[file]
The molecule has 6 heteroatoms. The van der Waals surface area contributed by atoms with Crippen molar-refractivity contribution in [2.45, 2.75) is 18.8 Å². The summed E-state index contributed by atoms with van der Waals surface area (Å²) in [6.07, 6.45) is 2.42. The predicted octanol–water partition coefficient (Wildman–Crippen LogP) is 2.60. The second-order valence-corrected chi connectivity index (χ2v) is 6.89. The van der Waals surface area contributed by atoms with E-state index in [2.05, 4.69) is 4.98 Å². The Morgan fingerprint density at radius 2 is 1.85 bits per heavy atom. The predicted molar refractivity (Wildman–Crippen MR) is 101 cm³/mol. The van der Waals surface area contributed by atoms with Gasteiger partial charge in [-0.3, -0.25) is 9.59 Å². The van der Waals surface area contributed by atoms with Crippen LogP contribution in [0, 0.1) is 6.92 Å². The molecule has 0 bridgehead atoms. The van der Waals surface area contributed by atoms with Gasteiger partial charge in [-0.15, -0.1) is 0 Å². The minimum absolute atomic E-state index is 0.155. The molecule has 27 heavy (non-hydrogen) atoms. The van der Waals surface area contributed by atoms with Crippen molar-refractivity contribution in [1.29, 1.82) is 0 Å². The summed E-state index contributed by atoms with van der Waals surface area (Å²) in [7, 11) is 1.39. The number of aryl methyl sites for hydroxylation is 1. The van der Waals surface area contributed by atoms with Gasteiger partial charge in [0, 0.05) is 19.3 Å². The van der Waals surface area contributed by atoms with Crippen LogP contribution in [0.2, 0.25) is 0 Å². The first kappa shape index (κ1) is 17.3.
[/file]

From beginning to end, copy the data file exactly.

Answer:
The molecule has 6 heteroatoms. The van der Waals surface area contributed by atoms with Crippen molar-refractivity contribution in [2.45, 2.75) is 18.8 Å². The summed E-state index contributed by atoms with van der Waals surface area (Å²) in [6.07, 6.45) is 2.42. The predicted octanol–water partition coefficient (Wildman–Crippen LogP) is 2.60. The second-order valence-corrected chi connectivity index (χ2v) is 6.89. The van der Waals surface area contributed by atoms with E-state index in [2.05, 4.69) is 4.98 Å². The Morgan fingerprint density at radius 2 is 1.85 bits per heavy atom. The predicted molar refractivity (Wildman–Crippen MR) is 101 cm³/mol. The van der Waals surface area contributed by atoms with Gasteiger partial charge in [-0.3, -0.25) is 9.59 Å². The van der Waals surface area contributed by atoms with Crippen LogP contribution in [0, 0.1) is 6.92 Å². The molecule has 0 bridgehead atoms. The van der Waals surface area contributed by atoms with Gasteiger partial charge in [-0.15, -0.1) is 0 Å². The minimum absolute atomic E-state index is 0.155. The molecule has 27 heavy (non-hydrogen) atoms. The van der Waals surface area contributed by atoms with Crippen molar-refractivity contribution in [1.29, 1.82) is 0 Å². The summed E-state index contributed by atoms with van der Waals surface area (Å²) in [7, 11) is 1.39. The number of aryl methyl sites for hydroxylation is 1. The van der Waals surface area contributed by atoms with Gasteiger partial charge in [0, 0.05) is 19.3 Å². The van der Waals surface area contributed by atoms with Crippen LogP contribution in [0.2, 0.25) is 0 Å². The first kappa shape index (κ1) is 17.3.